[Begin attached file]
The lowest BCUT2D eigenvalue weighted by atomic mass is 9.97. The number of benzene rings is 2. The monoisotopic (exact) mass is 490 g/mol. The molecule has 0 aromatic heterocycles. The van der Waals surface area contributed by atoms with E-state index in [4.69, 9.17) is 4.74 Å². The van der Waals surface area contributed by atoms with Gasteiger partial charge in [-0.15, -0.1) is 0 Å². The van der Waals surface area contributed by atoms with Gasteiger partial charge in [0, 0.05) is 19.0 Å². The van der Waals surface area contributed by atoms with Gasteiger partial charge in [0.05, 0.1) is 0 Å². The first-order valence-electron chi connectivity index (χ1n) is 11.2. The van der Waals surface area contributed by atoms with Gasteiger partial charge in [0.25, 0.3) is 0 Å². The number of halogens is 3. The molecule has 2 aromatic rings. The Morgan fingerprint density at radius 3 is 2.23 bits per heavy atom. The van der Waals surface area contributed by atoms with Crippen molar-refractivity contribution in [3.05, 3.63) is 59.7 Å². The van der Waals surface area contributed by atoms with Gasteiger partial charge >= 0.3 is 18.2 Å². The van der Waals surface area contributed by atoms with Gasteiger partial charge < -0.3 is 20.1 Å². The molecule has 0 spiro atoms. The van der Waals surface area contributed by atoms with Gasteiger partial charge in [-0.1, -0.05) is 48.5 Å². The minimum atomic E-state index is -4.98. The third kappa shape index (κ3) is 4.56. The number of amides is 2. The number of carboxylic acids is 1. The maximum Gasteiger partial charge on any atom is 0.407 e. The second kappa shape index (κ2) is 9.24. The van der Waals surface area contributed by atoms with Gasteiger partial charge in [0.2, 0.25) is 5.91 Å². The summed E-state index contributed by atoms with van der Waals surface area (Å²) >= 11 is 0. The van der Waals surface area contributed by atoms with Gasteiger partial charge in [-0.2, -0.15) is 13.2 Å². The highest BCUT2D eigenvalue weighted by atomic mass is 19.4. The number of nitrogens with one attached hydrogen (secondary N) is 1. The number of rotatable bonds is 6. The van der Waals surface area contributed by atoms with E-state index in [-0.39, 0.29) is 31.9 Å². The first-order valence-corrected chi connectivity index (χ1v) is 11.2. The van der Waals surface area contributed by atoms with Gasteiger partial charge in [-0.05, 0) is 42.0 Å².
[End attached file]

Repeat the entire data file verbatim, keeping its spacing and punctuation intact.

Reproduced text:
The lowest BCUT2D eigenvalue weighted by atomic mass is 9.97. The number of benzene rings is 2. The monoisotopic (exact) mass is 490 g/mol. The molecule has 0 aromatic heterocycles. The van der Waals surface area contributed by atoms with E-state index in [4.69, 9.17) is 4.74 Å². The van der Waals surface area contributed by atoms with Gasteiger partial charge in [-0.15, -0.1) is 0 Å². The van der Waals surface area contributed by atoms with Gasteiger partial charge in [0, 0.05) is 19.0 Å². The van der Waals surface area contributed by atoms with Gasteiger partial charge in [0.05, 0.1) is 0 Å². The first-order valence-electron chi connectivity index (χ1n) is 11.2. The van der Waals surface area contributed by atoms with Gasteiger partial charge in [0.25, 0.3) is 0 Å². The number of halogens is 3. The molecule has 2 aromatic rings. The Morgan fingerprint density at radius 3 is 2.23 bits per heavy atom. The van der Waals surface area contributed by atoms with Crippen molar-refractivity contribution in [3.05, 3.63) is 59.7 Å². The van der Waals surface area contributed by atoms with Gasteiger partial charge >= 0.3 is 18.2 Å². The van der Waals surface area contributed by atoms with Gasteiger partial charge < -0.3 is 20.1 Å². The molecule has 0 spiro atoms. The van der Waals surface area contributed by atoms with Gasteiger partial charge in [-0.1, -0.05) is 48.5 Å². The minimum atomic E-state index is -4.98. The third kappa shape index (κ3) is 4.56. The number of amides is 2. The number of carboxylic acids is 1. The maximum Gasteiger partial charge on any atom is 0.407 e. The second kappa shape index (κ2) is 9.24. The van der Waals surface area contributed by atoms with Gasteiger partial charge in [0.2, 0.25) is 5.91 Å². The summed E-state index contributed by atoms with van der Waals surface area (Å²) >= 11 is 0. The van der Waals surface area contributed by atoms with Gasteiger partial charge in [-0.2, -0.15) is 13.2 Å². The highest BCUT2D eigenvalue weighted by atomic mass is 19.4. The number of nitrogens with one attached hydrogen (secondary N) is 1. The number of rotatable bonds is 6. The van der Waals surface area contributed by atoms with E-state index in [-0.39, 0.29) is 31.9 Å². The first-order valence-corrected chi connectivity index (χ1v) is 11.2. The van der Waals surface area contributed by atoms with Gasteiger partial charge in [-0.05, 0) is 42.0 Å².